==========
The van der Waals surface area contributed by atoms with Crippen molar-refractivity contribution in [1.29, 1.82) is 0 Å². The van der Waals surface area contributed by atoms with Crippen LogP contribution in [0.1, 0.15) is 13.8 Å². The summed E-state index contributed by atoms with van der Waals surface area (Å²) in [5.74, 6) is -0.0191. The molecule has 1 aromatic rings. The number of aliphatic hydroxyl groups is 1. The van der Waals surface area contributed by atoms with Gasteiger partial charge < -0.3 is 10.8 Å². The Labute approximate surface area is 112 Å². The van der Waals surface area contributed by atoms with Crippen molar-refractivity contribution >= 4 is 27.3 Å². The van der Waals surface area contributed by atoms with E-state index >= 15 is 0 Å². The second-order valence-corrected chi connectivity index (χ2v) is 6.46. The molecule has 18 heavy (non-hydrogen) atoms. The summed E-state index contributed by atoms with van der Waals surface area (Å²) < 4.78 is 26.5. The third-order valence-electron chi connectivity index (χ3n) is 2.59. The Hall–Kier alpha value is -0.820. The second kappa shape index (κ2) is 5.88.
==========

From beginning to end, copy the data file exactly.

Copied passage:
The van der Waals surface area contributed by atoms with Crippen molar-refractivity contribution in [1.29, 1.82) is 0 Å². The van der Waals surface area contributed by atoms with Crippen LogP contribution in [0.1, 0.15) is 13.8 Å². The summed E-state index contributed by atoms with van der Waals surface area (Å²) in [5.74, 6) is -0.0191. The molecule has 1 aromatic rings. The number of aliphatic hydroxyl groups is 1. The van der Waals surface area contributed by atoms with Gasteiger partial charge < -0.3 is 10.8 Å². The Labute approximate surface area is 112 Å². The van der Waals surface area contributed by atoms with Crippen molar-refractivity contribution >= 4 is 27.3 Å². The van der Waals surface area contributed by atoms with E-state index >= 15 is 0 Å². The second-order valence-corrected chi connectivity index (χ2v) is 6.46. The molecule has 18 heavy (non-hydrogen) atoms. The summed E-state index contributed by atoms with van der Waals surface area (Å²) < 4.78 is 26.5. The third-order valence-electron chi connectivity index (χ3n) is 2.59. The Hall–Kier alpha value is -0.820. The second kappa shape index (κ2) is 5.88.